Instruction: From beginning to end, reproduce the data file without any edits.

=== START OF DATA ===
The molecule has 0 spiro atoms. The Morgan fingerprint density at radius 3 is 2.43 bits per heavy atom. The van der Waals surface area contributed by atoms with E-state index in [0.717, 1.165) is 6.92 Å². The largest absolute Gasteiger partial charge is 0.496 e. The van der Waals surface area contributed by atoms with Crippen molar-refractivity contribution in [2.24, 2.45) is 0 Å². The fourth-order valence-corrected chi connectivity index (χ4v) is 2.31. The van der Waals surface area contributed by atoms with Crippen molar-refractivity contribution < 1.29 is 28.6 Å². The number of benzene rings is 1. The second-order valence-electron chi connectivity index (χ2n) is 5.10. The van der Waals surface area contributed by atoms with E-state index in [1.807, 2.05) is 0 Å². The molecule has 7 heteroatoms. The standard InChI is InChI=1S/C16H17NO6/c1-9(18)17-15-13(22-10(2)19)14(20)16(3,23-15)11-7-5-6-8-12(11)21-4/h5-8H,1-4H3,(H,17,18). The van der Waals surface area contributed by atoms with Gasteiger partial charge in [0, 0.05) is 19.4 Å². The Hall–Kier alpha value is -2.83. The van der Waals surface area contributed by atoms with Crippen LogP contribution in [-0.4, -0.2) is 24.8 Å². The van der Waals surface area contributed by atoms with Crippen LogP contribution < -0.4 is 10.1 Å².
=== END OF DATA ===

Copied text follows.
The molecule has 0 spiro atoms. The Morgan fingerprint density at radius 3 is 2.43 bits per heavy atom. The van der Waals surface area contributed by atoms with E-state index in [0.717, 1.165) is 6.92 Å². The largest absolute Gasteiger partial charge is 0.496 e. The van der Waals surface area contributed by atoms with Crippen molar-refractivity contribution in [2.24, 2.45) is 0 Å². The fourth-order valence-corrected chi connectivity index (χ4v) is 2.31. The van der Waals surface area contributed by atoms with Crippen molar-refractivity contribution < 1.29 is 28.6 Å². The number of benzene rings is 1. The second-order valence-electron chi connectivity index (χ2n) is 5.10. The van der Waals surface area contributed by atoms with E-state index in [1.807, 2.05) is 0 Å². The molecule has 7 heteroatoms. The standard InChI is InChI=1S/C16H17NO6/c1-9(18)17-15-13(22-10(2)19)14(20)16(3,23-15)11-7-5-6-8-12(11)21-4/h5-8H,1-4H3,(H,17,18). The van der Waals surface area contributed by atoms with Gasteiger partial charge in [0, 0.05) is 19.4 Å². The Hall–Kier alpha value is -2.83. The van der Waals surface area contributed by atoms with Crippen LogP contribution in [-0.4, -0.2) is 24.8 Å². The van der Waals surface area contributed by atoms with Crippen LogP contribution < -0.4 is 10.1 Å².